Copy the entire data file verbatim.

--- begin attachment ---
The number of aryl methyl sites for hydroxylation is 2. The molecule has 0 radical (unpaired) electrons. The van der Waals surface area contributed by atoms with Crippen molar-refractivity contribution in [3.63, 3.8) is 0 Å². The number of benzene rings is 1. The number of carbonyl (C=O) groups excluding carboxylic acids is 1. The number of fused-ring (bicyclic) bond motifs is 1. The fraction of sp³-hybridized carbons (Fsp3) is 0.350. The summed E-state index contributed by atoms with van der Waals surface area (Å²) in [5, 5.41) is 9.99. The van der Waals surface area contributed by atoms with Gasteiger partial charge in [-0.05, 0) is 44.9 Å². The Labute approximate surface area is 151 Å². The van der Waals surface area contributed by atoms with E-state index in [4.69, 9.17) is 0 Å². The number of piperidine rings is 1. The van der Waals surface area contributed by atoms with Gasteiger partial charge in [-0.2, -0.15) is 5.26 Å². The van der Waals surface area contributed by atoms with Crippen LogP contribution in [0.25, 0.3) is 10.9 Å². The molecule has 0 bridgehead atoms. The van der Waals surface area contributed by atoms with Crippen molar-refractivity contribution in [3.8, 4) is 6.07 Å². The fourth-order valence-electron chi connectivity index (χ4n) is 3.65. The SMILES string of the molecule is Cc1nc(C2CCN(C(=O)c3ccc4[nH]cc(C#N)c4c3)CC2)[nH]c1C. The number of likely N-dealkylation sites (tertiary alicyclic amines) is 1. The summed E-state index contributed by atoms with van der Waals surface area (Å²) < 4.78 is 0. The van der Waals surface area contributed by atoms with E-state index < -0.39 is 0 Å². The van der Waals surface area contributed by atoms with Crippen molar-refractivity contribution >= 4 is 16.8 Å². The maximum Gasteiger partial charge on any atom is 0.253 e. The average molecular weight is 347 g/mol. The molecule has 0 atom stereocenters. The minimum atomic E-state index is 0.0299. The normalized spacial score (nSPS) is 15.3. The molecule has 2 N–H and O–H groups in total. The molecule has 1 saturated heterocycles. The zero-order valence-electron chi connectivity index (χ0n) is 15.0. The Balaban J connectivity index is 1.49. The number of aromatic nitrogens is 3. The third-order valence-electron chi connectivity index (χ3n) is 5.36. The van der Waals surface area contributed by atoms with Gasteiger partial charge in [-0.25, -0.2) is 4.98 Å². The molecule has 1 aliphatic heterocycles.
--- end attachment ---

The number of aryl methyl sites for hydroxylation is 2. The molecule has 0 radical (unpaired) electrons. The van der Waals surface area contributed by atoms with Crippen molar-refractivity contribution in [3.63, 3.8) is 0 Å². The number of benzene rings is 1. The number of carbonyl (C=O) groups excluding carboxylic acids is 1. The number of fused-ring (bicyclic) bond motifs is 1. The fraction of sp³-hybridized carbons (Fsp3) is 0.350. The summed E-state index contributed by atoms with van der Waals surface area (Å²) in [5, 5.41) is 9.99. The van der Waals surface area contributed by atoms with Gasteiger partial charge in [-0.05, 0) is 44.9 Å². The Labute approximate surface area is 151 Å². The van der Waals surface area contributed by atoms with E-state index in [4.69, 9.17) is 0 Å². The number of piperidine rings is 1. The van der Waals surface area contributed by atoms with Gasteiger partial charge in [-0.2, -0.15) is 5.26 Å². The van der Waals surface area contributed by atoms with Crippen LogP contribution in [0.25, 0.3) is 10.9 Å². The molecule has 0 bridgehead atoms. The van der Waals surface area contributed by atoms with Crippen molar-refractivity contribution in [3.8, 4) is 6.07 Å². The fourth-order valence-electron chi connectivity index (χ4n) is 3.65. The SMILES string of the molecule is Cc1nc(C2CCN(C(=O)c3ccc4[nH]cc(C#N)c4c3)CC2)[nH]c1C. The number of likely N-dealkylation sites (tertiary alicyclic amines) is 1. The summed E-state index contributed by atoms with van der Waals surface area (Å²) < 4.78 is 0. The van der Waals surface area contributed by atoms with E-state index < -0.39 is 0 Å². The van der Waals surface area contributed by atoms with Crippen molar-refractivity contribution >= 4 is 16.8 Å². The maximum Gasteiger partial charge on any atom is 0.253 e. The average molecular weight is 347 g/mol. The molecule has 0 atom stereocenters. The minimum atomic E-state index is 0.0299. The normalized spacial score (nSPS) is 15.3. The molecule has 2 N–H and O–H groups in total. The molecule has 1 saturated heterocycles. The zero-order valence-electron chi connectivity index (χ0n) is 15.0. The Balaban J connectivity index is 1.49. The number of aromatic nitrogens is 3. The third-order valence-electron chi connectivity index (χ3n) is 5.36. The van der Waals surface area contributed by atoms with Gasteiger partial charge in [-0.25, -0.2) is 4.98 Å². The molecule has 1 aliphatic heterocycles.